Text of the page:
The shortcomings of the prior art are bulkiness, complexity, modifying the conventional tying method, multiple parts, appealing only to children, questionable effectiveness and difficulty in latching and unlatching.
The reason in the first place for an invention of a shoe lace gripping device is to keep the laces from coming untied and retain the lace tension on the shoe. Some of the prior art has questionable effectiveness as evidenced by their use of elastic bands for the tension method. Over time, they will lose their elasticity. The method of using the contact of an elastic band against the lace as a means of holding is not as effective as gripping teeth. Others use holes with one way gripping devices to keep the laces from pulling back through the device. This keeps the tension on the laces of the shoe constant but does not address the bow coming untied which is the larger problem. The device (U.S. Pat. No. 4,715,094) that requires the laces be threaded through slots in the bottom portion does not clamp the entire shoe lace on both sides of the knot. It only retains the bow and loose string end and doesn't secure the part of the lace that keeps the tension on the shoe. A successful device needs to grip the entire laces on both sides of the knot to secure the knot and the lace tension on the shoe. To be able to withstand the rigors of athletics including kicking balls without coming untied requires a very robust clamp and latch.
The prior art is made from plastic, elastic bands or metal. Some use a combination of the three resulting in an expensive and complex device to construct. The molded designs are simpler and more cost effective than the more complex multiple part devices.
Some of the previous designs are very large and intrusive to the wearer. It would limit the commercial appeal of having something so large and complex on a shoe. The designs that show clowns, bears, turtules, alligators, etc. in their drawings for decorative purposes would be very cumbersome and distracting to the wearer. Some of the previous designs are completely oriented toward kids and would not have broad appeal for adults. The design with the laces being threaded through slots in the bottom portion is drawn as a large, rectangular box which would be cumbersome.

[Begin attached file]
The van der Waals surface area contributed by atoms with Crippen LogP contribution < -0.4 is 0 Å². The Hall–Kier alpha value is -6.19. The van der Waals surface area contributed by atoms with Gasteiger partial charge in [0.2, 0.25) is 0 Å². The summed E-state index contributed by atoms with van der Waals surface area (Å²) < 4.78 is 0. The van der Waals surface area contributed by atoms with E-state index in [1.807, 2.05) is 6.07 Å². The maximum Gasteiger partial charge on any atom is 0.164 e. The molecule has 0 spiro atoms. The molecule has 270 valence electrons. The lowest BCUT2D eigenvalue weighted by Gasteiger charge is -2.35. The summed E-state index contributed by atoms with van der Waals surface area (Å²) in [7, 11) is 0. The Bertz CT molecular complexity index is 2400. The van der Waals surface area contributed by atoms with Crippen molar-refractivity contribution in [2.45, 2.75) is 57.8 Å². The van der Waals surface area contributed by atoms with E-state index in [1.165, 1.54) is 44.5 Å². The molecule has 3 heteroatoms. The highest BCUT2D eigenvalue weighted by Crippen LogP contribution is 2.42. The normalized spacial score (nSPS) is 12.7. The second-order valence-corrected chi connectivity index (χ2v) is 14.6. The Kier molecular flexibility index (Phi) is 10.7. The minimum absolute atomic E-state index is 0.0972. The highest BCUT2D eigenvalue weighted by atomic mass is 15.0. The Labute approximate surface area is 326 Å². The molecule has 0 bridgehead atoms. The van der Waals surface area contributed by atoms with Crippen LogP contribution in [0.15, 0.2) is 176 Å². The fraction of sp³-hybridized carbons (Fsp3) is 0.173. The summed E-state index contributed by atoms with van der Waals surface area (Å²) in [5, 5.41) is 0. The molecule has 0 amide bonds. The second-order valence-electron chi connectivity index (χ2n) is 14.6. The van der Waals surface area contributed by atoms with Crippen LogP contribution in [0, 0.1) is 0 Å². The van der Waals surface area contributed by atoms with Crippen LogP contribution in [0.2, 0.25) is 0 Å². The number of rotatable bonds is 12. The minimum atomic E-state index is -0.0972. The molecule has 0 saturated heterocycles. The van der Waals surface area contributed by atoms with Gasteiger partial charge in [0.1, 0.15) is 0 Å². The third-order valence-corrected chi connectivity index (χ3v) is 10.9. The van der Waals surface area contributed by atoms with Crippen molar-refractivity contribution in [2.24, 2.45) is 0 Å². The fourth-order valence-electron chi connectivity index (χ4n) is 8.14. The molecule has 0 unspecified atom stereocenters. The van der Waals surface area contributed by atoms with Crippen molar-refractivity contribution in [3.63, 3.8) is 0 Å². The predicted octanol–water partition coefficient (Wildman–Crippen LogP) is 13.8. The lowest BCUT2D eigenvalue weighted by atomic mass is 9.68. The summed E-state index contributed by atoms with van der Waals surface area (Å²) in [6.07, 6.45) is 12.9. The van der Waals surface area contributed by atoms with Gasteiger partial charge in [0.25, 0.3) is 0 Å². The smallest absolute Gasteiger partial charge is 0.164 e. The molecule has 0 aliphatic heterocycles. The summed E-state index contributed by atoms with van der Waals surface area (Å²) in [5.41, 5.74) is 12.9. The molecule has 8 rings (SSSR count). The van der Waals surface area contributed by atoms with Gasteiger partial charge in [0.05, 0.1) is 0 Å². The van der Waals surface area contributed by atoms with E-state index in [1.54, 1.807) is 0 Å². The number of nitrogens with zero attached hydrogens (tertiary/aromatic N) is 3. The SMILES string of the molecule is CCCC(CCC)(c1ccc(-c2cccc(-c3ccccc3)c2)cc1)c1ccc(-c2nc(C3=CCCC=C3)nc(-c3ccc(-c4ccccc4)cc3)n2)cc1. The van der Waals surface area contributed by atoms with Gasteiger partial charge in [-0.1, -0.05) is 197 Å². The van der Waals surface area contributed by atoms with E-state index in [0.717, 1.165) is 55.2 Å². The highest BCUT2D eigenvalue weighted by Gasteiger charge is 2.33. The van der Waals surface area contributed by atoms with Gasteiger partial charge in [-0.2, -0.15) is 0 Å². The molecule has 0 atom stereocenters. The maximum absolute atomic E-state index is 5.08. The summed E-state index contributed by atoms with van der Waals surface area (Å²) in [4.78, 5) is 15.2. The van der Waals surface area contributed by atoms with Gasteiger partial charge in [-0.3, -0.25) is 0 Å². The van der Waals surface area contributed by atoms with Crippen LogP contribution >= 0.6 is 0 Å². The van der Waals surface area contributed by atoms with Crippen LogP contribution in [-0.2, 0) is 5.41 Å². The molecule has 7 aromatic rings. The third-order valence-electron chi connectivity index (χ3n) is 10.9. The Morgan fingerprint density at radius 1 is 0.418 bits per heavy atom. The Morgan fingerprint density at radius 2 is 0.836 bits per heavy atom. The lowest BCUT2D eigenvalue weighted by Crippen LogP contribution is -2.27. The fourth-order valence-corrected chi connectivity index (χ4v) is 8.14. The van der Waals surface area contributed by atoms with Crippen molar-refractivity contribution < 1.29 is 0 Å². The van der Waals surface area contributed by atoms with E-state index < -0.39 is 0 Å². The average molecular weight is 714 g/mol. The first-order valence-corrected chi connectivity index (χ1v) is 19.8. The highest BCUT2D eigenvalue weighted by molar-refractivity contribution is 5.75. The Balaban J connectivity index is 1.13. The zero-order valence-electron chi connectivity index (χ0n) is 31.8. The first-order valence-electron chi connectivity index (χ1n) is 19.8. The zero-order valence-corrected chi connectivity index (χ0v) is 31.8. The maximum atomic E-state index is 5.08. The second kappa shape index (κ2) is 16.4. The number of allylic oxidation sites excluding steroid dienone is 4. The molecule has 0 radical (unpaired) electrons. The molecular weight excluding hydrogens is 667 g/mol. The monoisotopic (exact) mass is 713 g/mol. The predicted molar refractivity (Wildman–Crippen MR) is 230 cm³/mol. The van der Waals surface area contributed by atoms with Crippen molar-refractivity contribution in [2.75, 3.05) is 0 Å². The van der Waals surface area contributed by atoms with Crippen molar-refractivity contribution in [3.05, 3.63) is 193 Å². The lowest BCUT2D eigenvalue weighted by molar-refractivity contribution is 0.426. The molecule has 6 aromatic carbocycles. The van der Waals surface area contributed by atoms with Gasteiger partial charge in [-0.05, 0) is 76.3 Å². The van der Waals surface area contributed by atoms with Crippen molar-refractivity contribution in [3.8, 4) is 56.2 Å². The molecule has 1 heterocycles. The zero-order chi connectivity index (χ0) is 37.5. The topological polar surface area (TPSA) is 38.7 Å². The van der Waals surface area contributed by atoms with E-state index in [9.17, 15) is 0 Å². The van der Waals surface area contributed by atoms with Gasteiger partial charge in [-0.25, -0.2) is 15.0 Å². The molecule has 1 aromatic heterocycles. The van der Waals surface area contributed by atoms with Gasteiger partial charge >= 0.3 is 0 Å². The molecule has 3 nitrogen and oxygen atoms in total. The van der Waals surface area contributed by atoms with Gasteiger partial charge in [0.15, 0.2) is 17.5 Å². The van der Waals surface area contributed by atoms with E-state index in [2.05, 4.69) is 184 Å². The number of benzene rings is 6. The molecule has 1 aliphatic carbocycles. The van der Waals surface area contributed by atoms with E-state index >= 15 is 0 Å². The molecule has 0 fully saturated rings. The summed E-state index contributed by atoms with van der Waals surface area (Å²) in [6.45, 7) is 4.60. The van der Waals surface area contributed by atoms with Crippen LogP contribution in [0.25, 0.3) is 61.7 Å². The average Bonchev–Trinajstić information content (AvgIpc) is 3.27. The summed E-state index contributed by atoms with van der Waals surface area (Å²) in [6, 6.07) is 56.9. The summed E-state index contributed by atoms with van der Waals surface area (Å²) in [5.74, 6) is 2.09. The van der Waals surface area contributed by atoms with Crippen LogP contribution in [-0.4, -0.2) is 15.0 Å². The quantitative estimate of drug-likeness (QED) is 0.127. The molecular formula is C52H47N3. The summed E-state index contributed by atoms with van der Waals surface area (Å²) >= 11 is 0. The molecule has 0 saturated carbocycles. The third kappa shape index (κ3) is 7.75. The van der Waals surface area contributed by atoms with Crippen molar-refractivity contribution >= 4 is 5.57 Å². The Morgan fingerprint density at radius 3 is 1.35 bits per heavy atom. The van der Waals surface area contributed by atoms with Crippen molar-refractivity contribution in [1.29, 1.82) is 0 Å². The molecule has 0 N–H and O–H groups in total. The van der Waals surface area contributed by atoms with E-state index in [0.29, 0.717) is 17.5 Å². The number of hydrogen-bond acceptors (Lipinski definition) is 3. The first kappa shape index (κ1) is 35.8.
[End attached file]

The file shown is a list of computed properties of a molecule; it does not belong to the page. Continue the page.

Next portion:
Some of the prior art are easy to install and some are quite complicated. Nearly every design requires the conventional tying method to be modified to accommodate the gripping device. The only devices that do not require modifying the tying technique are the elastic band and tab apparatus and the device consisting of two small clamps that are locked on both sides of the knot. The elastic bands lose tension over time and do not grip as well as a toothed design. The device consisting of two small clamps would be difficult or impossible to latch over large, round laces and require two clamping devices to be separately attached to the laces instead of one making this device inconvenient to use. The device that requires feeding the lace strings up through slots in the bottom portion before or after tying would require some finesse to install properly.
The present invention accommodates conventional single or double knot tying without having to modify the tying technique, is compact, works with any shoe lace thickness, requires only one clamping device be installed, appeals to kids and adults alike with space for themes of interest to the wearer, unquestionably keeps the laces tied and is easy to latch and unlatch overcoming all previous shortcomings in one unit. The device will be referenced as the “grip” throughout the description.
It is therefore an object of the invention to attach to a conventionally tied shoelace without having to modify the tying technique.
It is another object of the invention to grip all the laces on both sides of the knot so the lace tension on the shoe and the knot are secure.
It is another object of the invention to be very lightweight and unintrusive so as not to encumber the wearer.
It is another object of the invention to provide a tooth design that intermeshes the top and bottom teeth firmly grabbing the lace.
It is another object of the invention to provide a latching mechanism that can be easily squeezed open or shut by adults and children alike.